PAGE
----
However, Black musicologists, musicians, and songwriters have claimed their space in the record bins and on festival stages. Yola wove gospel and 1970s glam influences into traditional country songwriting on her kaleidoscopic debut album Walk Through Fire; Kaia Kater's quicksilver banjo playing has limned traditional Appalachian and Caribbean folk songs, and Alabama Shakes frontwoman Brittany Howard brought blues to a contemporary audience with her guitar heroics and raw songwriting. Many blues women like Tracy Chapman and late Sister Rosetta Tharpe have been cited as influential by up-and-coming artists. But as the country once again reckons with white supremacy, and as a new generation of Black artists finds traction in the Americana movement, perhaps it's time to revisit one of the most overlooked but deeply resonant pioneers of folk music: Odetta Holmes.
Born in Birmingham, Alabama on New Year's Eve, 1930, Odetta Holmes didn't start out as a folk singer. According to music Ian Zack, who published the first biography of the singer, Odetta: A life in music and protest in April of this year, Holmes' interest in music began when she and her family would listen to Saturday morning broadcasts from the Metropolitan Opera. This love of classical music eventually led her to join her high school's glee club and take singing lessons. Opportunities for Black classical singers were rare, however—even Odetta's hero, Marian Anderson, had to wait until 1955 to sing at the Met.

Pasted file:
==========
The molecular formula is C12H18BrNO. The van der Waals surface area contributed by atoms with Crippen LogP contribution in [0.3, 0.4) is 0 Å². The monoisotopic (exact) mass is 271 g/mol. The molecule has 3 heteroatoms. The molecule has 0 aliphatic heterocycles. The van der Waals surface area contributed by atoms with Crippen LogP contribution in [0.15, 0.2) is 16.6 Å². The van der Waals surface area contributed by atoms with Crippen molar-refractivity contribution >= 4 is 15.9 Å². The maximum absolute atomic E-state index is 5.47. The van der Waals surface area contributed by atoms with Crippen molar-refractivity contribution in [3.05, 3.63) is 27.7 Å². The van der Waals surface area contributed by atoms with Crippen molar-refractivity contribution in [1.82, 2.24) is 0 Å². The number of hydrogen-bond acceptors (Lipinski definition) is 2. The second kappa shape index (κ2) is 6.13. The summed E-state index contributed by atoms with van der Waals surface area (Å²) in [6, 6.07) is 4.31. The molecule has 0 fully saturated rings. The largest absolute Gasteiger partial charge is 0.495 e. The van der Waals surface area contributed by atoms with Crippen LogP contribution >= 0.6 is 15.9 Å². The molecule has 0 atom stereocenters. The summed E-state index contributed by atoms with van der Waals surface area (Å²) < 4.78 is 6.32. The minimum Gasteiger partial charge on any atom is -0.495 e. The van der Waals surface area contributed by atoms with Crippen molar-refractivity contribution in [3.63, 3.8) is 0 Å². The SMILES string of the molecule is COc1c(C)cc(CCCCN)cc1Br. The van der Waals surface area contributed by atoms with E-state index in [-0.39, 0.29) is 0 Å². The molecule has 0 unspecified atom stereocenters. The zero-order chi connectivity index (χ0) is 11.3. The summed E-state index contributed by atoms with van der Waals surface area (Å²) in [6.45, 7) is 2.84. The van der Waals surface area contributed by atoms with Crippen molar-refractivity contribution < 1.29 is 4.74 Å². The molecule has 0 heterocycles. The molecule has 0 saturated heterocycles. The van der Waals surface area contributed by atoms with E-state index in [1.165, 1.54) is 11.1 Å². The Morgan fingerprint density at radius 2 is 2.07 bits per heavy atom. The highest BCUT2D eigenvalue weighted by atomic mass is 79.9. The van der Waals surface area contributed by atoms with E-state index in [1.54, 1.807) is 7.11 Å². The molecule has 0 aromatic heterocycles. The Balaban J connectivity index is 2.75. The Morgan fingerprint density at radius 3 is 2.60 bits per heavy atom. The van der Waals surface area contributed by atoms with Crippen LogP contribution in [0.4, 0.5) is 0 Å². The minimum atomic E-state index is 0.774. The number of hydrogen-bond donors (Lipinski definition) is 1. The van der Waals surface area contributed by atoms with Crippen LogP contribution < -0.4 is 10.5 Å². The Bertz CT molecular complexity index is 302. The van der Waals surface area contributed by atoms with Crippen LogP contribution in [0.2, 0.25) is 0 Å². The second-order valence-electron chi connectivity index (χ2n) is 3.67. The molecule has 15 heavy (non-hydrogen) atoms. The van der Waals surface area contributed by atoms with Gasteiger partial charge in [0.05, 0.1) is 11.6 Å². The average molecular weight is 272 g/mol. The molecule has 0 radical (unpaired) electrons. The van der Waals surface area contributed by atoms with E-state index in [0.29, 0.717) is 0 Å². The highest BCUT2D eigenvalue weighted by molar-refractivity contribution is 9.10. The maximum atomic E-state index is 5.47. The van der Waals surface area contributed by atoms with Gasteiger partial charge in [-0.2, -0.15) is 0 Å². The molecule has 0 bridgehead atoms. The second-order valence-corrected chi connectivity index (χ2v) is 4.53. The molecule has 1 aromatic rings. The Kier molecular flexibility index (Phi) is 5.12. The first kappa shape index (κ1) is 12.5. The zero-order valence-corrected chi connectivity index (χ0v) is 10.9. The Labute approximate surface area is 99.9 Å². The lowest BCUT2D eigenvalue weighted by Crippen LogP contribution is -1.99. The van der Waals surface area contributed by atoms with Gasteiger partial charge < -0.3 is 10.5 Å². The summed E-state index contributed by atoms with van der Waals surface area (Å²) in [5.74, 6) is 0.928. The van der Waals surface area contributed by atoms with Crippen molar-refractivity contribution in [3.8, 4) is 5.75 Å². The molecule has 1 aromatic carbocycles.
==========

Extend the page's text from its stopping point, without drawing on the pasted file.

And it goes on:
Farida Amadou recorded at les ateliers claus for Suoni Per Il Popolo - spring 2021 Directed and edited by Rik Chaubet Filmed by Thomas Verijke Recorded by Leslie Gutierrez
Alex Pelly is a Canadian filmmaker and video artist based in Los Angeles.
She has worked as a director, editor and motion designer, and has extensive experience in music and branded content, working with companies such as Spotify, BuzzFeed, Super Deluxe and Fullscreen.
As a video artist, Pelly’s work incorporates multiple generations of video technology, both analog and digital. Frequently collaborative with musical accompaniment, her work serves as a reflection of and muse to the music simultaneously. She has designed tour visuals for legendary drag queen Trixie Mattel in 2020, noise duo Telecaves from 2014-2019 and synth pop band ESP from 2011-2013. She is resident visualist for music series, Perpetual Dawn and Perpetual Dune and designed projections and TV installations for industrial dance club Das Bunker from 2017-present.
After graduating from USC’s School of Cinematic Arts in 2008, she found her beginnings within the creative community surrounding internet radio station DUBLAB. She continues to perform live video art for their events in addition to hosting a monthly live-streamed audiovisual show called PELLYVISION.